UN chief appeals for calm during visit to Jerusalem
UN Secretary-General Ban Ki-moon has called for fast action to halt the "dangerous escalation in violence" between Israelis and Palestinians.
He told reporters in Jerusalem it was not too late to avoid a broader crisis.
Mr Ban spoke soon after police said a Palestinian drove his car into a group of Israelis in the occupied West Bank, injuring a soldier and a civilian.
Eight Israelis and more than 40 Palestinians, including attackers, have been killed in recent weeks.
The upsurge in violence began last month when tensions at a flashpoint holy site in Jerusalem revered by Jews and Muslims boiled over amid rumours that Israel planned to relax long-standing rules to strengthen Jewish rights at the complex. Israel has denied such claims.
'Weapons of despair'
Mr Ban appealed for calm at the start of a surprise visit to Jerusalem.
"My visit reflects the sense of global alarm at the dangerous escalation in violence between Israelis and Palestinians," he said, after meeting Israeli President Reuven Rivlin. "If we do not act fast, the dynamics on the ground will only get worse."
Prior to his visit, Mr Ban had urged both Israelis and Palestinians to end their "posturing and brinkmanship".
Addressing Palestinian youth, he said he understood their frustration and anger "at the continued [Israeli] occupation and expansion of settlements". But he added: "You must put down the weapons of despair."
Mr Ban told Israelis that he understood their "genuine concern about peace and security", but warned that "walls, checkpoints, harsh responses by the security forces and house demolitions cannot sustain the peace and safety that you need and must have".
On Tuesday morning, an Israeli soldier was stabbed and wounded during clashes with Palestinians near Beit Awwa, a village west of Hebron, the Israeli military said. The Palestinian attacker was shot and killed.
Hours later, an Israeli soldier and a civilian were injured in a vehicle attack at Gush Etzion junction in the southern West Bank, the Israeli military said.
The assailant reportedly drove his car into a group of pedestrians standing at a bus stop, and then got out and attempted to stab them before he was shot dead.
A Palestinian man was also killed during clashes with Israeli troops near the Gaza border fence, medics said.
Late on Tuesday, Israel's military said two men were shot dead after a stabbing attack in Hebron that wounded a soldier.
Palestinian medics in the Gaza Strip meanwhile said a Palestinian man was shot dead and three others wounded during clashes between protesters and Israeli troops east of the Bureij refugee camp.
The Israeli military said "terrorists in Gaza" had attempted to attack soldiers near the border fence. They were "identified and targeted", and hits were confirmed, a statement added.
'Terrorism has a price'
In another incident in the West Bank, an Israeli man died after being run over at the al-Fawar junction, south of Hebron, Israeli medics said.
An Associated Press photographer who witnessed the incident said the man left his car after Palestinian protesters threw stones at it, began to hit passing Palestinian cars with a stick or bat, and was struck by a lorry.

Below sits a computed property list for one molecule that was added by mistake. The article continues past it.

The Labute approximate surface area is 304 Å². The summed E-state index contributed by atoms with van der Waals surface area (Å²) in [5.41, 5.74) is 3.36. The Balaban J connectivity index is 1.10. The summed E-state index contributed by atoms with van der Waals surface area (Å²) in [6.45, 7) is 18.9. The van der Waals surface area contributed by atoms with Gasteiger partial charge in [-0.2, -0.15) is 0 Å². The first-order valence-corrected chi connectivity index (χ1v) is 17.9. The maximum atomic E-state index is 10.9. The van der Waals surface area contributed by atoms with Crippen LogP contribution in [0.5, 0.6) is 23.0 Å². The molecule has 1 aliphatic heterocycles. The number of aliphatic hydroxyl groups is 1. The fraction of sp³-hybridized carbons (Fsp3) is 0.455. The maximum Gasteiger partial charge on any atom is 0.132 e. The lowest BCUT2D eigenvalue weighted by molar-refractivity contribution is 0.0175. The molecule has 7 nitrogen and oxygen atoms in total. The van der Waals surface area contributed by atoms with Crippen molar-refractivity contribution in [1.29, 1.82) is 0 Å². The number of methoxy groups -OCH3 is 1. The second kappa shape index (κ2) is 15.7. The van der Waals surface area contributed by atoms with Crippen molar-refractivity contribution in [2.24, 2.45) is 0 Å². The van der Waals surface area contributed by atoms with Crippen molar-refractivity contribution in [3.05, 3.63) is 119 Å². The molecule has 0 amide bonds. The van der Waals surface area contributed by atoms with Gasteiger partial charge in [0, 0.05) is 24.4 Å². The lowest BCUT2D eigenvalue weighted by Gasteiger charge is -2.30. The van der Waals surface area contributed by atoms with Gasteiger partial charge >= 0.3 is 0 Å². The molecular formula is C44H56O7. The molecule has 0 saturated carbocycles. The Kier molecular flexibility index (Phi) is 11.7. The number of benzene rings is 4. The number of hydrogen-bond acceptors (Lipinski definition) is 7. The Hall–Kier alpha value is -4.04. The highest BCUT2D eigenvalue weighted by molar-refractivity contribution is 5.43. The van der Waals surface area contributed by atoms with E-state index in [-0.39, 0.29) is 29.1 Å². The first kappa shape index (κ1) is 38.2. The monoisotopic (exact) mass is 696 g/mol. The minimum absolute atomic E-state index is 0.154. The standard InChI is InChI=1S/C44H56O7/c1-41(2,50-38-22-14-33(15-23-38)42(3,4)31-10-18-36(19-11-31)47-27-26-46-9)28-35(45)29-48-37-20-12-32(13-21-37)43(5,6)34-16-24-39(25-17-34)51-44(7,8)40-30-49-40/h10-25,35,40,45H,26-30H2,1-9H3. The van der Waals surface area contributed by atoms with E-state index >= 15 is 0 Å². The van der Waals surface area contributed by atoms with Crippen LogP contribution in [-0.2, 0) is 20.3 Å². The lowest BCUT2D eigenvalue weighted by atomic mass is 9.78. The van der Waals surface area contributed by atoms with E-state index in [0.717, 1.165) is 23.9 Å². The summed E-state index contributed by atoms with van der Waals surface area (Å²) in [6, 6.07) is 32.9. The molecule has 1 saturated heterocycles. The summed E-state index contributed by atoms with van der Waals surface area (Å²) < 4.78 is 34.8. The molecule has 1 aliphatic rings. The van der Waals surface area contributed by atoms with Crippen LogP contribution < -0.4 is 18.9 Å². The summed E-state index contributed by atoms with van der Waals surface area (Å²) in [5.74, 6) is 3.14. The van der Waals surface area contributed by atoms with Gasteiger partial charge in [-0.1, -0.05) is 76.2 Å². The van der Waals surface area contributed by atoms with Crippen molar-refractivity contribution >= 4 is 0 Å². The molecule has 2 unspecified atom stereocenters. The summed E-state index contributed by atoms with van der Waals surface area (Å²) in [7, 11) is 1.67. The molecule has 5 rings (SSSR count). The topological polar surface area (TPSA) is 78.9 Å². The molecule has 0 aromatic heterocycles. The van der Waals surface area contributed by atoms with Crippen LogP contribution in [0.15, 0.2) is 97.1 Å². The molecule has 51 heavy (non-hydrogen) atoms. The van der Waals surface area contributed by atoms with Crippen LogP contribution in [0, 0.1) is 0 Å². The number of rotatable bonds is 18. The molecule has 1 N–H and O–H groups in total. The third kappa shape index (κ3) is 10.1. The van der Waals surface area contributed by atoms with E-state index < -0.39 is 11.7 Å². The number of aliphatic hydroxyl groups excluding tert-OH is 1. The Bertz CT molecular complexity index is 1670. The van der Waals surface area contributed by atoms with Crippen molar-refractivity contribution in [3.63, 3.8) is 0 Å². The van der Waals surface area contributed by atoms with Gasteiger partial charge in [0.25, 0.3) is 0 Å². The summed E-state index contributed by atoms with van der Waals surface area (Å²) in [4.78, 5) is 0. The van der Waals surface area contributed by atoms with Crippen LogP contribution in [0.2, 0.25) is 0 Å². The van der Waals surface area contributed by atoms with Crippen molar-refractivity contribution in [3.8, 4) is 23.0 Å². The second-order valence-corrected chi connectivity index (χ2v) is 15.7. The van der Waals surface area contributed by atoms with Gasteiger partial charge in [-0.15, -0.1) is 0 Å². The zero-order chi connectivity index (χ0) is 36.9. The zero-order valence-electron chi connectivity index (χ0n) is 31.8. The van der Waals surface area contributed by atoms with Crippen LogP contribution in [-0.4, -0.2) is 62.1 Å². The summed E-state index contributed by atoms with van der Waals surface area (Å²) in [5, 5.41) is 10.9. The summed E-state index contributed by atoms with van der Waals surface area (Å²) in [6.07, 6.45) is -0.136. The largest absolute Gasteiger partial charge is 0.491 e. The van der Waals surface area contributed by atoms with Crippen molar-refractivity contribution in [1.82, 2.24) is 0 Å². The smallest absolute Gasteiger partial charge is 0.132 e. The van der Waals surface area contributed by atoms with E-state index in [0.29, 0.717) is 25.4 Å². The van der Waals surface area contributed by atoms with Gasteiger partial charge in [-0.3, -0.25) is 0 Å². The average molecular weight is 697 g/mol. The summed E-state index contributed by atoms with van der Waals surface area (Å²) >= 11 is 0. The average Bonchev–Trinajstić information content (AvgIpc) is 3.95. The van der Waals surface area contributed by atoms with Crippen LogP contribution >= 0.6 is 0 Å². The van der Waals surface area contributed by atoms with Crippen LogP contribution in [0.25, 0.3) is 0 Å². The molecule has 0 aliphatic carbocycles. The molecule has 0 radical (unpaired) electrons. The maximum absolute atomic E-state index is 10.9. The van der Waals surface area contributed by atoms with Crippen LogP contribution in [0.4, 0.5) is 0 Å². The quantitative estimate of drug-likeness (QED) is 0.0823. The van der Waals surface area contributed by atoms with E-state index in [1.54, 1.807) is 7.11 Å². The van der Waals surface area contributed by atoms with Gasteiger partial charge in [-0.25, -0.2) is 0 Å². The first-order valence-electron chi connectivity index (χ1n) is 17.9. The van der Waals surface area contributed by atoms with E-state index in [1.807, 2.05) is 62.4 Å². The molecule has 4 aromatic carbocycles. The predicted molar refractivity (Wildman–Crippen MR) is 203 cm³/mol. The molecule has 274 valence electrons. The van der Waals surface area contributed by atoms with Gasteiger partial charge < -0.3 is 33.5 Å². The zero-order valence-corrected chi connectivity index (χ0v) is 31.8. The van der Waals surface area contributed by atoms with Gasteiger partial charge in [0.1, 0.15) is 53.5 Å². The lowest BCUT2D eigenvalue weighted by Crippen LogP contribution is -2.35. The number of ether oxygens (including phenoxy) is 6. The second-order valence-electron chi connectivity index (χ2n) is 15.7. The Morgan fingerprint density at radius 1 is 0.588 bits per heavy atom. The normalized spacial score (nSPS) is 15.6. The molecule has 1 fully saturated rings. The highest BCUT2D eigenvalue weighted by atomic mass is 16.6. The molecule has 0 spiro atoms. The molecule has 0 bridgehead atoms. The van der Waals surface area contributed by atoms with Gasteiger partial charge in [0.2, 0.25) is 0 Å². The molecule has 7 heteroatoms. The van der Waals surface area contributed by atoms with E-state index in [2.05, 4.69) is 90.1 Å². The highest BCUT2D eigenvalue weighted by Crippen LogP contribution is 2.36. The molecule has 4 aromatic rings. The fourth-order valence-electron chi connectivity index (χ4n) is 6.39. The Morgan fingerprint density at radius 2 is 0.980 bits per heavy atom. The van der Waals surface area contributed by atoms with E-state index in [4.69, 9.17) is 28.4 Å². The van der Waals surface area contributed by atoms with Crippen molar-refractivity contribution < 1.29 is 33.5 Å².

The Palestinian lorry driver handed himself in to Palestinian police, saying he collided with the man accidentally, Palestinian news agency Maan reported.
Overnight, Israeli troops destroyed and sealed the home of a Palestinian man who ran down, stabbed and killed an Israeli woman in the West Bank last year.
The Israeli military said the demolition was a "clear and deterring message that the involvement in terrorism has a price".
Such demolitions have been denounced by human rights groups as a form of collective punishment and against international law.
What is happening between Israelis and Palestinians?
There has been a spate of stabbings of Israelis and some shootings - several of them fatal - by Palestinians since early October, and one apparent revenge stabbing by an Israeli. The attackers have struck in Jerusalem and across Israel, and in the occupied West Bank. Israel has tightened security and its security forces have clashed with rioting Palestinians, leading to deaths on the Palestinian side. The violence has also spread to the border with Gaza.
What's behind the latest unrest?
After a period of relative quiet, violence between the two communities has spiralled since clashes erupted at a flashpoint Jerusalem holy site in mid-September. It was fuelled by rumours among Palestinians that Israel was attempting to alter a long-standing religious arrangement governing the site. Israel repeatedly dismissed the rumours as incitement. Soon afterwards, two Israelis were shot dead by Palestinians in the West Bank and the stabbing attacks began. Both Israel and the Palestinian authorities have accused one another of doing nothing to protect each other's communities.
Is this a new Palestinian intifada, or uprising?
There have been two organised uprisings by Palestinians against Israeli occupation, in the 1980s and early 2000s. With peace talks moribund, some observers have questioned whether we are now seeing a third. The stabbing attacks seem to be opportunistic and although they have been praised by militant groups, Palestinian leader Mahmoud Abbas has said Palestinians are not interested in a further escalation.